OCCUPATION OF THE CITY
A striking instance of the feeling which animated officers and men in the troublous times took place some time afterwards at Delhi. An officer of my regiment was on guard at the Ajmir Gate, and on one occasion sent to the Governor some men whom he had captured while they were in the act of escaping from the city. These men were released; but on a second occasion three men were taken, and the officer, deeming it useless to forward them for punishment to the usual authority, called out a file of his soldiers, placed the prisoners in the ditch outside the Ajmir Gate, shot them, and then, digging a hole, buried them at the place of execution.
For a long period after the capture of Delhi executions by hanging were of common occurrence in the city, and the hands of the old provost-sergeant were full. Disguised sepoys and inhabitants taken with arms in their possession had short shrift, and were at once consigned to the gallows, a batch of ten one day suffering death opposite the Kotwali.
In the beginning of October two more reputed sons of the old King were shot by sentence of court-martial. They had commanded regiments of the rebel army, and were foremost in the revolt, even joining in the massacre of our people. The 60th Rifles and some Goorkhas formed the firing party, and took, strange to say, such bad aim that the provost-sergeant had to finish the work by shooting each culprit with a pistol. Nothing could have been more ill-favoured and dirty than the wretched victims; but they met their fate in silence and with the most dogged composure.
September 28. - Accompanied by our Adjutant and some other officers, I rode out to Taliwarra and Kishenganj on September 28. These suburbs were a mass of ruins, but enough was left intact to show the immense strength of the enemy's position at the former place. Batteries had been erected at every available spot, strongly fortified and entrenched, and one in particular which had raked the right of our position was perfect in every detail, and was guarded by a ditch, or rather nallah, forty feet deep.
We passed through the large caravanserai, the scene of the conflict during the memorable sortie of July 9, and when in the course of our inspection in the enclosure a ludicrous event occurred. An officer who had been shot through the leg on that day, recognizing the place where he had received his wound, dismounted from his horse, and stood on the very spot. He was in the act of explaining events, and describing his sensations when shot, when suddenly he made a jump in the air, uttering a cry of pain, and commenced rubbing his legs, first one and then the other. We burst into laughter at the antics of our friend, who, we imagined, had been seized with a fit of madness quite at variance with his usual quiet demeanour, and jokingly asked him what was the matter. Still writhing with pain, and engaged in his involuntary saltatory exercise, he pointed to a swarm of wasps which, roused from their nest, on which he had been standing, covered his lower extremities, and had made their way inside his pantaloons, stinging him on both legs, and crawling up his body. The pain must have been intense, and fully accounted for his gymnastics and frantic efforts to crush the insects. It was some days before he recovered from the wounds he had received, far more painful - as he averred - than the enemy's bullet, I intimated at the time to my friend that the wasps probably were the ghosts of the sepoys who had been killed in the serai, their bodies, by the transmigration of souls, having taken the shape of these malignant insects in order to wreak vengeance on their destroyers. He, however, did not seem to relish my interpretation of this very singular event, and, in fact, was inclined to resent what he called my ill-timed jesting; but the story spread, and our poor friend became for some time afterwards the butt and laughing-stock of the regiment.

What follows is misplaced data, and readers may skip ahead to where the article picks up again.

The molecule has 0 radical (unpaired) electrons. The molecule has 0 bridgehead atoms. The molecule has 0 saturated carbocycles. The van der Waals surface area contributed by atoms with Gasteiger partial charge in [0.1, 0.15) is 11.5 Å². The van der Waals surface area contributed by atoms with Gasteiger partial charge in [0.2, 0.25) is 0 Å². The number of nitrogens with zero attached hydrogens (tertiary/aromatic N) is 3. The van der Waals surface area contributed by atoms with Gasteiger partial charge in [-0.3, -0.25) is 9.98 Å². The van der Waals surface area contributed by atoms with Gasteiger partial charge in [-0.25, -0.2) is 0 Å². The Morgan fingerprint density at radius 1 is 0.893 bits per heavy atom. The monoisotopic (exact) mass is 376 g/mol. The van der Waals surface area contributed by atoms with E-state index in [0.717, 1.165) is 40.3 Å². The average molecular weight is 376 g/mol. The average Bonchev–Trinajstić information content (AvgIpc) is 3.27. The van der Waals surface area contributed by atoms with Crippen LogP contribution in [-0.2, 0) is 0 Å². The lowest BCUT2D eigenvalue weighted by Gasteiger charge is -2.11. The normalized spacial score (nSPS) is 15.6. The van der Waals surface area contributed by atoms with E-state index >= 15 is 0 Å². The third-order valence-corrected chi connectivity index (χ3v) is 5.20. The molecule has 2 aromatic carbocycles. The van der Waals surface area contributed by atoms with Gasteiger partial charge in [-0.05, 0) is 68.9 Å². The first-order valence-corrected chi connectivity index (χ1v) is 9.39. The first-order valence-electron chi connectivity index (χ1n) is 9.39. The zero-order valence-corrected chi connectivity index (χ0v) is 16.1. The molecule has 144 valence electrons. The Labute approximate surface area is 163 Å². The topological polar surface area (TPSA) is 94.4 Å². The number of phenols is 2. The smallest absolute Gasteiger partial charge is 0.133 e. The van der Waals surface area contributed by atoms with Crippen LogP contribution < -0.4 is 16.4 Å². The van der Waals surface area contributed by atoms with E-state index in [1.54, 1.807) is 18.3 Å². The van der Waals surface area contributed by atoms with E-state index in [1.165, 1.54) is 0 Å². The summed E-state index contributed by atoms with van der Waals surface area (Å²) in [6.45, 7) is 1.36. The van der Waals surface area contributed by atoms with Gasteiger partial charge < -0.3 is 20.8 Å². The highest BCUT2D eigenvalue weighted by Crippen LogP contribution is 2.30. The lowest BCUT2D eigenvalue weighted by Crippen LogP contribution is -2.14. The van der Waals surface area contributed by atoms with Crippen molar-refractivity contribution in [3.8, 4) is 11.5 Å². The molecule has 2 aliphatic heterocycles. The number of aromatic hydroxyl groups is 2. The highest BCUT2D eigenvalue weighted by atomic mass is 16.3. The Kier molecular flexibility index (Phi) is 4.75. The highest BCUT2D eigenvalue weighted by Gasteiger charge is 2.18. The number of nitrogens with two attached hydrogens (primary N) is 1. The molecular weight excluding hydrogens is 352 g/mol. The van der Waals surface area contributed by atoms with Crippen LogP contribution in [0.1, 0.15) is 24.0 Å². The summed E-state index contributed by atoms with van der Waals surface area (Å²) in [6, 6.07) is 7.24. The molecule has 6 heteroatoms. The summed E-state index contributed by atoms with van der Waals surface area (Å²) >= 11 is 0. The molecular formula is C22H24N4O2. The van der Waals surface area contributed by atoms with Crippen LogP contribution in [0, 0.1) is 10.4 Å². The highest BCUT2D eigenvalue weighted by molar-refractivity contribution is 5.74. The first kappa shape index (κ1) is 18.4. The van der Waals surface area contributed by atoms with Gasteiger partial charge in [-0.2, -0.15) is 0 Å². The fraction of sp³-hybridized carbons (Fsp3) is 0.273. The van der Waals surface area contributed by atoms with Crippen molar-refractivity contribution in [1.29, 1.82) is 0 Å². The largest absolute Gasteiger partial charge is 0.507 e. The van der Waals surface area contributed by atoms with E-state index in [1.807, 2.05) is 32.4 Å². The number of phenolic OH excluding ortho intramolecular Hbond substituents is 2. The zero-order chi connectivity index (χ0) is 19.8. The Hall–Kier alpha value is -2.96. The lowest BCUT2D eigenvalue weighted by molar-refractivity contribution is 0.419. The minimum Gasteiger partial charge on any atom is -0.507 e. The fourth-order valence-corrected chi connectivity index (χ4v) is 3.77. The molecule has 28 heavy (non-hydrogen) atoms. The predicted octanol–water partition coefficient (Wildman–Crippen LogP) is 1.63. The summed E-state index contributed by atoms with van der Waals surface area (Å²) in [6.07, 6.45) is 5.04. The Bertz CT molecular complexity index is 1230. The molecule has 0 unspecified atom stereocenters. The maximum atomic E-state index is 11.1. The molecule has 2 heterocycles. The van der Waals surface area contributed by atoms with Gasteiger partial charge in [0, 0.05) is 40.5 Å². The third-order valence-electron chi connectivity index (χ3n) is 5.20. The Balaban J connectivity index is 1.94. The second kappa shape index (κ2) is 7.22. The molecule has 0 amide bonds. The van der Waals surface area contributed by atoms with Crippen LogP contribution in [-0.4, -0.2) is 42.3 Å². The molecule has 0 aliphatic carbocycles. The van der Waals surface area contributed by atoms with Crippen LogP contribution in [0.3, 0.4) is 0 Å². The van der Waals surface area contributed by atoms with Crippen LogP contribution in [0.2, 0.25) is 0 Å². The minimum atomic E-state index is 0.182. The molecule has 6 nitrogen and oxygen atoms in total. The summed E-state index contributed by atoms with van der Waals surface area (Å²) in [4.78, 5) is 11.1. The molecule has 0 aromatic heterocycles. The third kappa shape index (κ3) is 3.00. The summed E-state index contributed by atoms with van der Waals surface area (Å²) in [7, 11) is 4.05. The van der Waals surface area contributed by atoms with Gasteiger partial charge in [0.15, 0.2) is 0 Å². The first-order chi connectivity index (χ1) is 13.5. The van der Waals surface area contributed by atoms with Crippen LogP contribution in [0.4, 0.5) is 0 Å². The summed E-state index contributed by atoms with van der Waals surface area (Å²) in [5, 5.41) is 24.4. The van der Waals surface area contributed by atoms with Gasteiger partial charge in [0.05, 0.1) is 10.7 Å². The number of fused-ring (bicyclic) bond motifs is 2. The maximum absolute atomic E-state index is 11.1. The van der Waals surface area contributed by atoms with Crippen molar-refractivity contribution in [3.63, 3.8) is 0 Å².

From Kishenganj we rode through the Sabzi Mandi Gardens, visiting our old pickets there and at the Crow's Nest, and then proceeded up the slope of the ridge to Hindoo Rao's house. This was still garrisoned by the Sirmoor battalion of Goorkhas, some of whom escorted us round the place, pointing out the different positions they had so gallantly defended. The house was knocked to pieces, the walls showing evidence of the enemy's fire, and revealing to us the truth of the saying in camp that these hardy little fellows, with the 60th Rifles, during more than three months, had been constantly exposed night and day to shot and shell, there not being a single part of their quarters where complete shelter could be found.
The Observatory, close to Hindoo Rao's house, had also felt the effect of the enemy's shot, while midway between the Observatory and the Flagstaff Tower, the Mosque - the only other building on the ridge - was also in ruins. Our batteries, nine in number, lay in a comparatively small compass, extending about three-quarters of a mile from the Crow's Nest in the right rear to Wilson's battery opposite the Observatory. The rest of the ridge was unprotected by guns in position, it being at so great a distance from the city and also free from the enemy's attacks; the only danger and annoyance arose from occasional shells, which reached the camp and exploded amongst the tents, from round-shot and from rocket fire.
Passing by the Flagstaff Tower, we rode through the old camp, now desolate and silent, visiting the graves of our poor fellows at the cemetery, and then, retracing our steps, entered Delhi by the Kashmir Gate, and returned to our quarters.